Lifestyle Travel

Ethical Travel: Why you shouldn’t let sky lanterns go in Pingxi, Taiwan (or anywhere)

Taipei is one of East Asia’s most lovely cities, and many tourists make a day trip to Pingxi to release sky lanterns near the train station. Pingxi is also the location of a massive lantern release to celebrate the Pingxi sky lantern festival in February every year.

The legend has it that if you write your wishes on a lantern once in your lifetime, that they will be answered by your ancestors.

Sky lantern in Pingxi, Taiwan, iStock
Sky lantern in Pingxi, Taiwan, iStock

They didn’t always have such an exclusively auspicious use in Taiwan, as they have been used by villagers to warn others of banditry in the past. In the UK, the lanterns have been mistaken for distress flares off the coast and teams like the RNLI (who have been through enough of late), have wasted time and money on pointless rescue missions.

The lanterns have a burning wick, paper sides, a metal wire frame and they can travel for up to 30 miles. This means that they have the ability to set fire to dry crops, trash or even houses if conditions are right.

A 10-year-old boy in Germany died after his home was burnt down by a sky lantern and newlyweds from another German town damaged two houses with their lantern.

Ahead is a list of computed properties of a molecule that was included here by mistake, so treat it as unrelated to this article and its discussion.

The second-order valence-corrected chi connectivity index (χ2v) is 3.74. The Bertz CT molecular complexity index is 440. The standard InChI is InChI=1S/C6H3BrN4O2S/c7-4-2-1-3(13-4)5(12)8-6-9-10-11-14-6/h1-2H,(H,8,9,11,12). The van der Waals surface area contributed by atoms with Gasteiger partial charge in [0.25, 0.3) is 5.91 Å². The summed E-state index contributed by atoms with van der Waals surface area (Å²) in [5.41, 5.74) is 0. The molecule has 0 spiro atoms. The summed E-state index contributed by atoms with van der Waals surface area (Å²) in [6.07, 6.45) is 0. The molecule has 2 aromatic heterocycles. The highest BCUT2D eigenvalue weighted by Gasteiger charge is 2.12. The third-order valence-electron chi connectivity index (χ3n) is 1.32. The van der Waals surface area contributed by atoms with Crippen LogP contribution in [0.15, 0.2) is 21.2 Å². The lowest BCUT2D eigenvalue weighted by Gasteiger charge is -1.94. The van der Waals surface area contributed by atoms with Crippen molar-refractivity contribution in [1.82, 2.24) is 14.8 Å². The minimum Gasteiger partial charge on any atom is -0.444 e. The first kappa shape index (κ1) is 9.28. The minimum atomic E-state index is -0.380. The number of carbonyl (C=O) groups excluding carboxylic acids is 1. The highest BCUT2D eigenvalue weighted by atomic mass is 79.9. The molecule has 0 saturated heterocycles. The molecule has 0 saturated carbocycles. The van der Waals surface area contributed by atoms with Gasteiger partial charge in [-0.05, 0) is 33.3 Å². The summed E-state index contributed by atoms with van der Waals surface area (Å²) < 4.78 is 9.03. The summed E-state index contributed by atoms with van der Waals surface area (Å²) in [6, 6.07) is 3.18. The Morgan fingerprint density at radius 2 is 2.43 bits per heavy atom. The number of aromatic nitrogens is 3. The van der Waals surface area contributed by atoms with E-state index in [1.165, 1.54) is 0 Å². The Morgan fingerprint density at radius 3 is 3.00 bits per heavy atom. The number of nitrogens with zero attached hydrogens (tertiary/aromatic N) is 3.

In Thailand, they had to ban the release of lanterns near the airport as they were disrupting the planes coming in and out. Other airports have reported similar problems.

The issue with sky lanterns is the twofold, not only are they a fire hazard, but they can also harm wildlife when they inevitably fall back to earth. Both farmers and divers have found the remains of lanterns in fields and in the sea. The RSPCA has seen so many injuries to wildlife from lanterns that they have started the #EndSkyLitter campaign.

Sky lantern being released, iStock
Sky lantern being released, iStock

Sky lanterns have become so popular that several countries have noticed the ill-effects and banned them across several states or sometimes across the entire country. Places with full or partial bans include Austria, Australia, Chile, Colombia, Thailand, Vietnam, USA, New Zealand, Wales, Spain and Canada.

Read: 9 tips to make your backpacker budget go further in Taiwan

Unless you fundamentally believe in the ideologies of Chinese religion, (and even then, you could reconsider it) then there is really no need to release a lantern. The good news is that there are eco-friendlier alternatives to releasing sky lanterns in celebration, including tree planting, bubbles, wish paper and origami.

What do you think of the practice of releasing sky lanterns? Let me know in the comments below!

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Ethical Travel: Why you shouldn’t let sky lanterns go in Pingxi, Taiwan (or anywhere)
Ethical Travel: Why you shouldn’t let sky lanterns go in Pingxi, Taiwan (or anywhere)
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